Don't tune out when you plug in
My mate Dave is a vinyl freak. This doesn't mean he dresses up in PVC or collects retro kitchen furniture from the 1960s, rather he loves the sound of old school vinyl records.
In his old Berhampore house he's got a room set up for enjoying the rich and warm sound of records. It's a classic shoe box shape with an old roll arm sofa at one end and a mountain of Hi-fi gear at the other.
He's got a 20-year-old Linn turntable, Naim pre and power amps and a pair of flat panel Magnepan loudspeakers. And it sounds bloody brilliant.
I dropped in on him a few weeks ago and he was in a dark mood having recently invested in an external phono stage plug-in.
This plugs in between the turntable and the amplifier and is meant to deliver the listener a warmer sound than his on-board jobbie. In his case it had made his pretty flash system sound tinnier than a canning factory, and he reckoned it made his amp overheat as well.
It gave Bruce Springsteen's "Nebraska" a sound much closer to the Wiggles than The Boss ever intended.
Plug-ins aren't just restricted to the audio world. On the web they are a big thing.
Typically they refer to something that bolts onto an existing piece of software with the objective of improving performance.
When it comes to website browsers - like Chrome or Internet Explorer or Firefox - plug-ins are known as extensions and extend functionality in some way. A plug-in might deliver a more visual browsing experience, or speed up the performance of regular tasks.
The majority of browser plug- ins are useful - but not all of them.
At Trade Me we recently experienced some weirdness that had us scratching our heads until we realised it wasn't us, but the result of malicious software (known as malware) taking the form of a dodgy browser extension that a bunch of our members had chosen to download onto their browser.
The impact was alarming. Users would be browsing pages on Trade Me viewing normal listings for household and recreational goods, but the listing would randomly display pornographic images.
So instead of a photograph of a kitchen whiz, a whizzer of quite a different sort would be displayed.
The heavy lifters in our infrastructure team threw themselves at the problem and after eliminating the various possibilities like malvertising or hacking, discovered that the people who experienced the offending images had something in common.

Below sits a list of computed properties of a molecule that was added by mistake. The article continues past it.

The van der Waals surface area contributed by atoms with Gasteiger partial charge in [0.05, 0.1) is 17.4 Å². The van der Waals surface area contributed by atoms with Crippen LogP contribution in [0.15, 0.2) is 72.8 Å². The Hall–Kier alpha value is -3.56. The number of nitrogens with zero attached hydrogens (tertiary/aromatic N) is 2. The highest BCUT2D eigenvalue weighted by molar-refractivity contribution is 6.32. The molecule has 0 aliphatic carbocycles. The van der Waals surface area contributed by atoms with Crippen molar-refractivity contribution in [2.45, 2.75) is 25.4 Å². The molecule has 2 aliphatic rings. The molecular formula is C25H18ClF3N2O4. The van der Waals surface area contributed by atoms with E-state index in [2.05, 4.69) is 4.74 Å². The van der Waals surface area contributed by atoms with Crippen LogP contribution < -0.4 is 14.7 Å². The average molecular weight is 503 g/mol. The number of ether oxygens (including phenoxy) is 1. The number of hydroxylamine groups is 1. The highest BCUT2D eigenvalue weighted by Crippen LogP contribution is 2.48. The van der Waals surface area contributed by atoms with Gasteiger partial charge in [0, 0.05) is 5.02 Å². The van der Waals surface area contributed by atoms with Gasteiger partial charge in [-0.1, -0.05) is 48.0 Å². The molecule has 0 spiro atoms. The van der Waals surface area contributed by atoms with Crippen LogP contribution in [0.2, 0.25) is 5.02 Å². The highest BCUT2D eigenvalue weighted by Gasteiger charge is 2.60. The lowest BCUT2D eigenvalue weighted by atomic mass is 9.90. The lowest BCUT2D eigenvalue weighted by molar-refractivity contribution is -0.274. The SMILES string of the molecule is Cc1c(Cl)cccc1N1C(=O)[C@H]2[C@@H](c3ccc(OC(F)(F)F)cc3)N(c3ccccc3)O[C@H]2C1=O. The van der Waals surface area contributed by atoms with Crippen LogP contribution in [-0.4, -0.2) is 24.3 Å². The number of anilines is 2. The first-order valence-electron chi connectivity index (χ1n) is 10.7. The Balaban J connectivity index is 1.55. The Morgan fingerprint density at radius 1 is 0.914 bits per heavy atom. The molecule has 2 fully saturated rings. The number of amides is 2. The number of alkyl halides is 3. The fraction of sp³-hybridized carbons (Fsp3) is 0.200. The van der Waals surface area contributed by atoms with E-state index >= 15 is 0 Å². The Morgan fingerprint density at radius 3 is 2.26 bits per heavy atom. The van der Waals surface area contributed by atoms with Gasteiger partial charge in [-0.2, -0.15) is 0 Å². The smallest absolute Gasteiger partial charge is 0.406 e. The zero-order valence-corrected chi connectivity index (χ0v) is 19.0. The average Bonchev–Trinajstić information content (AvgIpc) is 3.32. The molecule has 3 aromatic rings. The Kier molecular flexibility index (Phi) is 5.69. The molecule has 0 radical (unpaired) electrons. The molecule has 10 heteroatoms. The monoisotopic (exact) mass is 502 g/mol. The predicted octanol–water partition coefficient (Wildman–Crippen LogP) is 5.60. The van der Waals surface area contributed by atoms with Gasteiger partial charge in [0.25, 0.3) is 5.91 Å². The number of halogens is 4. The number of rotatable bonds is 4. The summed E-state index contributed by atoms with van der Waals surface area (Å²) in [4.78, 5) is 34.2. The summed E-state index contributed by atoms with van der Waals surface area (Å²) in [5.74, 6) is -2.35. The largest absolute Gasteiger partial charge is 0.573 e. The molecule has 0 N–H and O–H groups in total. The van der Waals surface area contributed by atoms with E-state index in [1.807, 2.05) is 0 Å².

They had all unknowingly downloaded a piece of malware when they last responded to an email inviting them to upgrade their browser.
The motivator - as is normally is for dodgy stuff on the web - was money.
The plug-in had manipulated people's browsers to show certain images and destination URLs, effectively forcing the ads on people without their (or our) permission.
The scam drew revenue for an online pornography business - think of it as mass force-fed advertising.
And while it would disturb and upset many, it would also likely send an avalanche of traffic to the website.
Plug-in scams are increasingly common. In one recent malware attack, Facebook users were tricked into downloading rogue Chrome extensions advertised as legitimate upgrades. Users downloaded a Flash player which gave scammers unconstrained access to the victims' Facebook accounts. Not flash at all.
As well as Facebook, it's recently happened to the Canadian Broadcasting Commission and the PBS Kids website in the USA. Here in New Zealand they have taken the form of fake emails or social media messages encouraging people to download extensions to get Playstation 4 free online or info as to whom has viewed their Facebook profile.
The good news is that these scams are easily avoided.
First, if you start seeing weird or inappropriate ads on websites there's a fair chance you've been targeted. You should go to your "options" menu in Internet Explorer (or "settings" menu in Chrome) and disable recent extensions.
Second, if you get an email inviting you to install a browser extension or a new Flash player, be wary.
You should Google the title text from the request to find out if it is associated with a scam before proceeding.
Third, you should only install browser extensions from known companies like Google and Mozilla - this means going to the vendor's website and installing directly from there (and reading reviews first).
Finally, there is a bunch of good free PC check-up programmes you can run your lappie or desktop computer through - Bellguard Internet Security and Microsoft Security Essentials are a good place to start.
My mate Dave reckons you take a risk anytime you add a plug-in to your hi-fi system.
The same isn't necessarily true of web plug-ins, but if you want to avoid hitting some off key notes during your web surfing you'd be well-advised to do your homework before you plug anything into your browser.
Mike "MOD" O'Donnell is a professional director and chief operating officer at Trade Me. His Twitter handle is
@modsta and he owns a lot more vinyl than his wife is aware of.